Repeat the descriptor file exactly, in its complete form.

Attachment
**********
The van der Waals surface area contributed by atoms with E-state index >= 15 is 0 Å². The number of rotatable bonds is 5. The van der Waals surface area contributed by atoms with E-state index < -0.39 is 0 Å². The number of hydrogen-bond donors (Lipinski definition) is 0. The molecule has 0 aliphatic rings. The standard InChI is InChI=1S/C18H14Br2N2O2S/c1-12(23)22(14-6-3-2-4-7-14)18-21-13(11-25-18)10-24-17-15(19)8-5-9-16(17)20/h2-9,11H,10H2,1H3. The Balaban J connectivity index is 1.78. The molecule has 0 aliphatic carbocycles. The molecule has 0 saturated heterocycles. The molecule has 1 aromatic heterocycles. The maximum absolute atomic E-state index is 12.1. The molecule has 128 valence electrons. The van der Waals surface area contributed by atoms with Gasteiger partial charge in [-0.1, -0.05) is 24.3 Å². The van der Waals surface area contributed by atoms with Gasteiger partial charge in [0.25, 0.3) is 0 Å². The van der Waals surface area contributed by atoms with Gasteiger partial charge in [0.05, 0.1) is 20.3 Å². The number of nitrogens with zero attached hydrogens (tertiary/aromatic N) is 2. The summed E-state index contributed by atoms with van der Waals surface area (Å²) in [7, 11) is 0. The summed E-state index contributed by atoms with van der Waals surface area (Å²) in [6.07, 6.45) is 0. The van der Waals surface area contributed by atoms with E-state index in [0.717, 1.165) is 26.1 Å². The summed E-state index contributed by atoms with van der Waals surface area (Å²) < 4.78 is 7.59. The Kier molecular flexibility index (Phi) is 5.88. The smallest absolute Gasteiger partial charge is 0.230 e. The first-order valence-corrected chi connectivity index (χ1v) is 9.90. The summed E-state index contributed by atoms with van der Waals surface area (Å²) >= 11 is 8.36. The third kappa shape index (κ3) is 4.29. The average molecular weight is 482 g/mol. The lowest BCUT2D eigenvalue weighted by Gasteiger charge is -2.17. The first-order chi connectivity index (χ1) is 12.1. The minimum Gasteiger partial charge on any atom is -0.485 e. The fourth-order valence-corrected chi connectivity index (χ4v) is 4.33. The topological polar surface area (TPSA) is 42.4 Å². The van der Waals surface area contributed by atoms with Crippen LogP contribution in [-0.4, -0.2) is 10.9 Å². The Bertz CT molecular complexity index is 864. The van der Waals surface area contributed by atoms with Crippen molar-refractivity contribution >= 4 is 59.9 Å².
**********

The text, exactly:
The van der Waals surface area contributed by atoms with E-state index >= 15 is 0 Å². The number of rotatable bonds is 5. The van der Waals surface area contributed by atoms with E-state index < -0.39 is 0 Å². The number of hydrogen-bond donors (Lipinski definition) is 0. The molecule has 0 aliphatic rings. The standard InChI is InChI=1S/C18H14Br2N2O2S/c1-12(23)22(14-6-3-2-4-7-14)18-21-13(11-25-18)10-24-17-15(19)8-5-9-16(17)20/h2-9,11H,10H2,1H3. The Balaban J connectivity index is 1.78. The molecule has 0 aliphatic carbocycles. The molecule has 0 saturated heterocycles. The molecule has 1 aromatic heterocycles. The maximum absolute atomic E-state index is 12.1. The molecule has 128 valence electrons. The van der Waals surface area contributed by atoms with Gasteiger partial charge in [-0.1, -0.05) is 24.3 Å². The van der Waals surface area contributed by atoms with Gasteiger partial charge in [0.25, 0.3) is 0 Å². The van der Waals surface area contributed by atoms with Gasteiger partial charge in [0.05, 0.1) is 20.3 Å². The number of nitrogens with zero attached hydrogens (tertiary/aromatic N) is 2. The summed E-state index contributed by atoms with van der Waals surface area (Å²) in [7, 11) is 0. The summed E-state index contributed by atoms with van der Waals surface area (Å²) in [6.07, 6.45) is 0. The van der Waals surface area contributed by atoms with E-state index in [0.717, 1.165) is 26.1 Å². The summed E-state index contributed by atoms with van der Waals surface area (Å²) < 4.78 is 7.59. The Kier molecular flexibility index (Phi) is 5.88. The smallest absolute Gasteiger partial charge is 0.230 e. The first-order valence-corrected chi connectivity index (χ1v) is 9.90. The summed E-state index contributed by atoms with van der Waals surface area (Å²) >= 11 is 8.36. The third kappa shape index (κ3) is 4.29. The average molecular weight is 482 g/mol. The lowest BCUT2D eigenvalue weighted by Gasteiger charge is -2.17. The first-order chi connectivity index (χ1) is 12.1. The minimum Gasteiger partial charge on any atom is -0.485 e. The fourth-order valence-corrected chi connectivity index (χ4v) is 4.33. The topological polar surface area (TPSA) is 42.4 Å². The van der Waals surface area contributed by atoms with Crippen LogP contribution in [-0.4, -0.2) is 10.9 Å². The Bertz CT molecular complexity index is 864. The van der Waals surface area contributed by atoms with Crippen molar-refractivity contribution >= 4 is 59.9 Å².